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Californians Affected by Storm Encouraged to Seek State and Federal Support


After going through one of the worst storms damages in recent years, many of our neighbors on the coast of California are trying to recover some sense of normalcy. But the question is, what’s next? How do we become stronger and more resilient after this?

Ethnic Media Services and California Black Media hosted a statewide ethnic media briefing in partnership with Listos California, a program of the Governor’s Office of Emergency Services (Cal OES). In there, several agencies provided information about what can people do to recover from California’s devastating storm in January.

Diana Croft-Pelayo, Assistant Director, Crisis Communication & Public Affairs said that it is recommended people create an emergency plan with the family in case of a disaster.

“We are partnering with trusted messengers and community-based organizations through this recovery effort to maximize and help survivors get the resources that they need and also co-working with FEMA on a lot of this. Let this be a reminder for you to have those conversations with your family and make the difference for the next time an emergency strikes so that families are ready,” Pelayo-Croft said.

Governor Gavin Newsom signed an executive order on January 31st, 2023 to support the state’s ongoing storm response and recovery efforts, including provisions to ease access to unemployment benefits for impacted residents and help ensure adequate staffing by waiving work hour limitations for retired annuitants in local governments. The order also ended waivers enacted during the storms to facilitate fuel transportation and restoration of electrical power.

“Every time we go out and repair a damaged road or a damaged facility post-disaster, we’d highly encourage local communities to also invest in mitigation as well, to build back in a more resilient manner so that we can better withstand future disasters,” said Robert Troy, Assistant Director Emergency Recovery Coordination at Cal OES. “Storm events like this can take months and years to fully repair local infrastructure and local recovery capabilities,”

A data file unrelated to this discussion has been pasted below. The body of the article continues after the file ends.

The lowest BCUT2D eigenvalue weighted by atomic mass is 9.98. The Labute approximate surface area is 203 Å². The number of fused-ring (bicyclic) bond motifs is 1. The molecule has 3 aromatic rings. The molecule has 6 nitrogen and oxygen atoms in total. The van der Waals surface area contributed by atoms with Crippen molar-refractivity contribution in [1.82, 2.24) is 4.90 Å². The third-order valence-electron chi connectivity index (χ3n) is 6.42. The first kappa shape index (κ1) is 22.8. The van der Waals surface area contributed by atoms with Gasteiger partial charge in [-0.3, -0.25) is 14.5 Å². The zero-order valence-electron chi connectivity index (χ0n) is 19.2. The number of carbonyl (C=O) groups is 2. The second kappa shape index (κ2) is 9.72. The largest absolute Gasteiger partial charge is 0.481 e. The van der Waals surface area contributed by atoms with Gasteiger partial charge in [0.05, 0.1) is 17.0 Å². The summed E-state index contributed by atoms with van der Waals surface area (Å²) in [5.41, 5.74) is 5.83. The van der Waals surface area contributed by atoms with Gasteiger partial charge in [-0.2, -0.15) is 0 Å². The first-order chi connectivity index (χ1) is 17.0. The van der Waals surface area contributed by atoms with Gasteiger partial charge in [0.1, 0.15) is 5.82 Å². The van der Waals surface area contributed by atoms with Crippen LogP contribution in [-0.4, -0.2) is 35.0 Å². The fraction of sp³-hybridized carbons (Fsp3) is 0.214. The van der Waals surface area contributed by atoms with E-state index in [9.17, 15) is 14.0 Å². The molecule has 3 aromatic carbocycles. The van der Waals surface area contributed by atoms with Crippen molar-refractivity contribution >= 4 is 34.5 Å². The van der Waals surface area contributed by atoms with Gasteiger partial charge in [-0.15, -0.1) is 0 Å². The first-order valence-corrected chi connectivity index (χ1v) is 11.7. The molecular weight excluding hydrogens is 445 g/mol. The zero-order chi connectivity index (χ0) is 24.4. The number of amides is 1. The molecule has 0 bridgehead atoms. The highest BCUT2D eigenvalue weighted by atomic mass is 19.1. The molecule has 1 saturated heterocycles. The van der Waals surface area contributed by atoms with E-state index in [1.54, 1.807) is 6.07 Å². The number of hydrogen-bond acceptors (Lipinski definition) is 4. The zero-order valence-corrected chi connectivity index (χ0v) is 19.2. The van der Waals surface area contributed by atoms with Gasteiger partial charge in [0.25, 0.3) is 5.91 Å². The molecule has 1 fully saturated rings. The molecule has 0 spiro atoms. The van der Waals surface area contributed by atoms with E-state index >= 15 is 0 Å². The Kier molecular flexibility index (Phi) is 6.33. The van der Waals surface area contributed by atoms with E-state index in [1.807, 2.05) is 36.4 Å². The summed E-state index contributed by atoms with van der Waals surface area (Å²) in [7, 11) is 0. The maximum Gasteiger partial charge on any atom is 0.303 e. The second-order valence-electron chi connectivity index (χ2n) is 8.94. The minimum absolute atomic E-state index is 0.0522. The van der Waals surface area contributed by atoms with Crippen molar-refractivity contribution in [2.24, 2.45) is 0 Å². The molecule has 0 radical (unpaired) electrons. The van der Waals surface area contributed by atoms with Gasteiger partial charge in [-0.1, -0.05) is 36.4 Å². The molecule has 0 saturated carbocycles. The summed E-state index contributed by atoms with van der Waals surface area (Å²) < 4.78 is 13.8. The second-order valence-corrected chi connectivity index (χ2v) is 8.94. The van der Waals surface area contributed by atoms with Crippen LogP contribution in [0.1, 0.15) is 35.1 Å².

Among the designated counties for the declaration of emergency were Calaveras, Merced, Monterey, Sacramento, San Joaquin, San Luis Obispo, San Mateo, Santa Barbara, and Santa Cruz.

Business owners and taxpayers impacted by California’s winter storms were eligible for emergency tax relief from late payment interest and penalties.

“If you need extra funds because your business was impacted economically or your business has less cash available and you need Working Capital Loans, you may apply up to $2 Million in a combination. For example, if your business was impacted physically and you need funds to repair or replace the disaster property damage, including machinery, equipment, and inventory, among others, and at the same time you need a working capital loan in combination, the maximum about is up to $2 Million,” said Luis Santos-Serrano from Small Business Administration.

Impacts of the storms have been felt throughout the state, and small business owners who have been affected by flooding, power outages, and other storm-related hardships may request up to an additional three months to file their tax returns. Taxpayers who face return deadlines between January 4, 2023, and January 31, 2023, who are granted relief will not have to pay interest and penalties if they are unable to file their returns and pay taxes and fees by the original due date.

FEMA’s Individuals and Households Program (IHP) provides financial and direct services to eligible individuals and households affected by a disaster, who have uninsured or under-insured necessary expenses and serious needs. IHP assistance is not a substitute for insurance and cannot compensate for all losses caused by a disaster. The assistance is intended to meet your basic needs and supplement disaster recovery efforts.

IHP Assistance may include:

  • Funds for temporary housing while you are unable to live in your home, such as rental assistance, or reimbursement for hotel costs
  • A temporary housing unit, if approved for the disaster, when you are not able to use rental assistance due to a lack of available housing resources
  • Funds to support the repair or replacement of owner-occupied homes that serve as the household’s primary residence, including privately-owned access routes, such as driveways, roads, or bridges
  • Funds for other uninsured or under-insured disaster-caused expenses and serious needs, such as repair or replacement of personal property and vehicles, or funds for moving and storage, medical, dental, child care, funeral, and other miscellaneous items approved by your state, territory, or tribal government
  • Funds for hazard mitigation assistance to help eligible homeowners repair or rebuild stronger, more durable homes.

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